Fresh tomato flavour, as showcased in the Cherry tomato gazpacho, is excellent paired with a dry white or rosé. Rosé in particular, is a great match for fresh tomato. Wheat beers too, are an excellent option here – crisp and citrussy, they are excellent with the juicy tomato and aromatic herbs. When other flavours are heavily present, such as with the Tomato and basil press (containing meaty flavours from the aubergine and creamy dairy from the mascarpone), a light red can work too – consider pairing the country of origin too and choosing an Italian bottle for this recipe. If you’re set on white, some dry bubbles will cut through the richness of the cream and stand up to the acidity of the tomatoes.

Fresh basil
Fresh basil
Cherry tomato gazpacho with basil oil
Cherry tomato gazpacho with basil oil

Oysters

Oysters are another interesting seafood pairing, for cherry tomatoes in particular. This recipe for Crusted halibut with asparagus, confit tomatoes and oyster beignet takes advantage of this pairing, or this Nage of Cornish oyster, tomatoes and cucumber makes an excellent accompaniment to sea bream.

For the Crusted halibut, a crisp lager is best. Not only will it have the requisite acidity to match with the tomatoes and the fleshy halibut, the bubbles will counteract the fattiness of the oil used to cure the tomatoes and fry the beignet. The lager flavour will also echo that used in the beignet batter and work better with the vinegar in the accompanying beurre blanc. You could also try a wheat beer here – they are excellent with seafood. If only a wine will do, perhaps a very lightly oaked Chardonnay to deal with the subtle richness and work well with the fish. For the Nage of Cornish oyster, the tomato flavours are relatively fresh, so the pairings described for the Cherry tomato gazpacho above are also appropriate here.

 
 
Oysters
Oysters
Crusted halibut, oyster beignet and tomato
Crusted halibut, oyster beignet and tomato

Gruyère

Gruyère is another very specific pairing for tomatoes – another that is rendered possible by the flavour compounds that the two ingredients share. In this Soupe de poisson with tomato served with rouille and Gruyère these flavours harmonise beautifully.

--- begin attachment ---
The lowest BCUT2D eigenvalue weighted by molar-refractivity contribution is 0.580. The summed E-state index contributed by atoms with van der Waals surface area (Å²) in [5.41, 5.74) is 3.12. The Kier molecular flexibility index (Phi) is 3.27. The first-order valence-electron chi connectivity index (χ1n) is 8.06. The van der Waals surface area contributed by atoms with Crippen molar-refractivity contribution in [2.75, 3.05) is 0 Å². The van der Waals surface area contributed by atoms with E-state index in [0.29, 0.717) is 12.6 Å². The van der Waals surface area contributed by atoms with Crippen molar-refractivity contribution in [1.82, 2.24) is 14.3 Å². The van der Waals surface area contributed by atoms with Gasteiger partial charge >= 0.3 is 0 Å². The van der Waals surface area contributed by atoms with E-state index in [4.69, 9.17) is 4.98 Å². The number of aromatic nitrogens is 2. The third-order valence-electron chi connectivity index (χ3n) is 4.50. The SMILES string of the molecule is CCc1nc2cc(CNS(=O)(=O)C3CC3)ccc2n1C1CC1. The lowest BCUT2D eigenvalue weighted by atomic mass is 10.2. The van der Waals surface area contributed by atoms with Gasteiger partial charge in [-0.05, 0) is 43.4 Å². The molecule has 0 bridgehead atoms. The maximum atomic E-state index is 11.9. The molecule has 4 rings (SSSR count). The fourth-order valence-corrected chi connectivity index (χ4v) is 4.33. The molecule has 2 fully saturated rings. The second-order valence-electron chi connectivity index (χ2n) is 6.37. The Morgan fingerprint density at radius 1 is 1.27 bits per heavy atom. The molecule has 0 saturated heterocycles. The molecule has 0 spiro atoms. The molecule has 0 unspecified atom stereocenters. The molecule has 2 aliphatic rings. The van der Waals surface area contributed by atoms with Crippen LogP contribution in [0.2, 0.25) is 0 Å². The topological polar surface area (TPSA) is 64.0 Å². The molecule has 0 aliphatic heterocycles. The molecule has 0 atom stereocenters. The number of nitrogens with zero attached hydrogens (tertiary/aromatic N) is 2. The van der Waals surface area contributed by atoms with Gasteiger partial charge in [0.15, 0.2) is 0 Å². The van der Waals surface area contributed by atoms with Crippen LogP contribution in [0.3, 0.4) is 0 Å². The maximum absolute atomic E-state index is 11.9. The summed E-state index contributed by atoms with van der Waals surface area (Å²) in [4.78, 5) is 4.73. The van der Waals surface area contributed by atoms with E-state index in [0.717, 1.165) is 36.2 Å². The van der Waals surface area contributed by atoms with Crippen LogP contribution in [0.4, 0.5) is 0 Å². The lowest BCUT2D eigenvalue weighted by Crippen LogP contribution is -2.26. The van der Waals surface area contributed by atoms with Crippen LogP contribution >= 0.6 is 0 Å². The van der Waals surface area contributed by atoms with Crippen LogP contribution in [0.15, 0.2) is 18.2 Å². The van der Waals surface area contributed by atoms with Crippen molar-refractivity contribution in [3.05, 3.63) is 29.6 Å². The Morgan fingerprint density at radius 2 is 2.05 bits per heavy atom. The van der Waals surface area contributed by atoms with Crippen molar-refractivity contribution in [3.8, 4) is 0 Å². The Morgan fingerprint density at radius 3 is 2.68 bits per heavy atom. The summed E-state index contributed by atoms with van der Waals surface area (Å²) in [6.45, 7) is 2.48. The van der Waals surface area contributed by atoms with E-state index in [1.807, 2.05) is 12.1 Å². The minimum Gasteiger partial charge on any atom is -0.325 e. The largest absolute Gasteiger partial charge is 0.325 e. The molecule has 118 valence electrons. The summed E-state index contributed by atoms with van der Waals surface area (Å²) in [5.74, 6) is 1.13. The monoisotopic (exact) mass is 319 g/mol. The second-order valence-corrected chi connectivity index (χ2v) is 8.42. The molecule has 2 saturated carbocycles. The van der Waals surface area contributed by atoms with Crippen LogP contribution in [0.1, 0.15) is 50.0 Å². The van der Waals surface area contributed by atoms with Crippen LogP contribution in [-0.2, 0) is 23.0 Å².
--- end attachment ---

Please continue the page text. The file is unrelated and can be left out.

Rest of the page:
Oloroso sherry is a dark, nutty sherry, often well-aged, that is great with Gruyère. It also has remarkable acidity, making it an interesting and unusual choice for tomatoes and the oil of the rouille. An aromatic Mediterranean red or, again, a bold rosé could also work well with these flavours.

 
 
Gruyère
Gruyère
Soupe de poisson with tomato and Gruyère
Soupe de poisson with tomato and Gruyère

Other pairings…

These are just a few of the matches you could make. Tomatoes are also fantastic with fruit such as apricot, lychee, nectarines and peach, or berries like raspberry and strawberry. If you’d like to try an unusual herb pairing, lemon balm is a good choice.

You could also look further afield for drinks. Cointreau a flavour match for tomatoes, as is a light, floral gin. Other beers to consider include golden yellow Trappist brews or a dark red Belgian cherry beer – the latter particularly with sweet cherry tomatoes. For non-alcoholic options, experiment with tea. Darjeeling shares a particularly large number of flavour compounds with tomatoes. Green tea is another possibility and is the best pairing for cherry tomatoes.

So be a little more adventurous next time you’re planning a dish or a meal. There’s no need to be slavish to imagined notions of national authenticity. Flavour comes from many sources – give a couple of new ones a try.